She grew up at Kent's Hever Castle and found her place in the history books by becoming Henry VIII's second wife, but things didn't go too well for Anne Boleyn, dying by execution in 1536 at the Tower of London.
In the fourth of our series looking at how things might have turned out differently, the University of Kent's Professor Kenneth Fincham predicts what may have happened if she'd lived.
The fate of Anne Boleyn is unpleasantly most recalled in the more unfavourable lines referring to the six wives of Henry VIII in the rhyme we learnt in school: “Divorced, beheaded, died, divorced, beheaded, survived."
It is perhaps wrong to reduce lives and grim deaths to such brevity, but it certainly is effective in reminding us their fates.
But what if the history and the rhyme were re-written: “Divorced,….survived?"
Let us imagine how this would look for that famous noble girl from Kent that became a Queen, to have remained with her beloved, to whom she swore loyalty even in her final moments. How would that look?
Picture this: Queen Anne, once Anne Boleyn, was the chief mourner at Henry VIII’s funeral at St George’s Chapel Windsor in February 1547.
The two had been happily married for 14 years, though their marriage had initially been rocky.
Henry VIII was desperate for a male heir to inherit his throne, which was why he had divorced his first wife, Catherine of Aragon, since she was past child-bearing age, and to marry Anne he’d had to become Head of the Church of England and launch the Reformation.
Anne then failed at the first hurdle, giving birth to a child who was cute and clever, but ultimately female; Elizabeth.
Henry already had one of those from his first marriage, Mary, and one was more than enough.
But on May 19, 1536 Anne gave birth to a boy, a redhead called Harry in honour of his dad, sealing the marriage and securing Anne’s position.
The two were thereon inseparable. Queen Anne accompanied King Henry on his travels across the kingdom – including a visit to Canterbury in August 1538, to break up the shrine and burn the bones of the meddling medieval archbishop, Thomas Becket.
This gave Anne the chance to look over the ancient city, with her eye falling on the wealthy monastery of St Augustine’s and its extensive lands.
One passion that Henry and Anne shared was building. They had jointly planned the expansion of Hampton Court Palace, acquired in the late 1520s from another overmighty cleric, Cardinal Wolsey.
There on the ceilings and walls, were placed love-knots of ‘H’ and ‘A’.
In 1539 the monastery of St Augustine’s was closed down, the monks expelled, and at Anne’s request (for how could Henry refuse her anything after Harry’s birth?) the abbot’s lodgings turned into a palace fit for a queen. “Anne’s Abbey”, as Henry affectionately called it.
Anne’s Abbey in Canterbury remains to this day one of the greatest of Henry’s buildings, with red brick ranges, a long gallery, a garden of pleasures and a deer park; and everywhere, just everywhere, are the initials ‘H’ and ‘A’ intertwined.
After another visit to Canterbury, Henry showed Anne around his new defensive fort at Deal, built to repel a feared invasion from Francis I and Charles V, Henry’s great rivals abroad.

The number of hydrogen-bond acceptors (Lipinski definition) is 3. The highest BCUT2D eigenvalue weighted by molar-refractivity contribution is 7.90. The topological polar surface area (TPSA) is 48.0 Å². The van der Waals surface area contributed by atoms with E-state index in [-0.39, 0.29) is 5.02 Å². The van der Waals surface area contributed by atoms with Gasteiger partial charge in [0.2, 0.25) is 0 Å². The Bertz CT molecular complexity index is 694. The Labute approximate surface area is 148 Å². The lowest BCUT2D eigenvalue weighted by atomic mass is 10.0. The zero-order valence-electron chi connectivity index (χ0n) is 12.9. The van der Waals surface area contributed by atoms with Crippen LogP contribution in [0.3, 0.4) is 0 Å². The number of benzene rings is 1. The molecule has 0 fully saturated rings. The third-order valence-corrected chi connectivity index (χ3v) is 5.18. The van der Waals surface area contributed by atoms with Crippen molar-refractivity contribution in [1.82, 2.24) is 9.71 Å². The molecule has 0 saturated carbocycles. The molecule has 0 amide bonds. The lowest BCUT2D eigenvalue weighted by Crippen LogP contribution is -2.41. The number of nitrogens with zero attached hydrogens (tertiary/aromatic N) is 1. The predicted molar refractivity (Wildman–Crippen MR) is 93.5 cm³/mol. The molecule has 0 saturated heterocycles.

On journeys to and from Canterbury, Anne would often visit her childhood home of Hever Castle, which she owned after the death of her father, Sir Thomas Boleyn, in 1539.
There her children Harry and Elizabeth learnt to hunt, and would sometimes ride over to the nearby hunting lodge of Penhurst Place, with its glorious medieval hall.
Little Elizabeth loved learning about its history, but Prince Harry was more interested in the suits of armour he found in the undercroft.
After Henry VIII’s death in 1547, the dowager queen retired to her childhood home of Hever Castle.
New King Henry IX was aged just 10 so the country was ruled by the Lord Protector, Anne’s brother George Boleyn.
As for Elizabeth: She was married off to the Duke of Savoy in 1558, and disappeared from the pages of English history.
The influence on Anne on the King was evident in Kent, with Henry naming the county the ‘Garden of England’.
His adoration for his heir-providing wife meant a far greater royal-presence in the county, with an increase in royal hospitality as new estates were created to home the royal court, in addition to Hever.
After Hampton Court, Canterbury, became akin to a second home to the couple and their children, providing a county capital from which Henry could rule when away from home and establishing Kent as the Queen’s county of the Kingdom.
Sadly, this was not the way history went, with Anne’s execution for lack of a male heir.
Had Anne provided a male heir, England may not have gained Queen Elizabeth I. Considering the role Elizabeth played in our real history, would this be the greatest queen England never had?
Without Elizabeth, would English forces have been inspired to withstand the terror of the Spanish Armada – perhaps the greatest threat to face England till the 20th Century?
Kenneth Fincham is Professor of History at the University of Kent, and specialises in 16-17th century British history.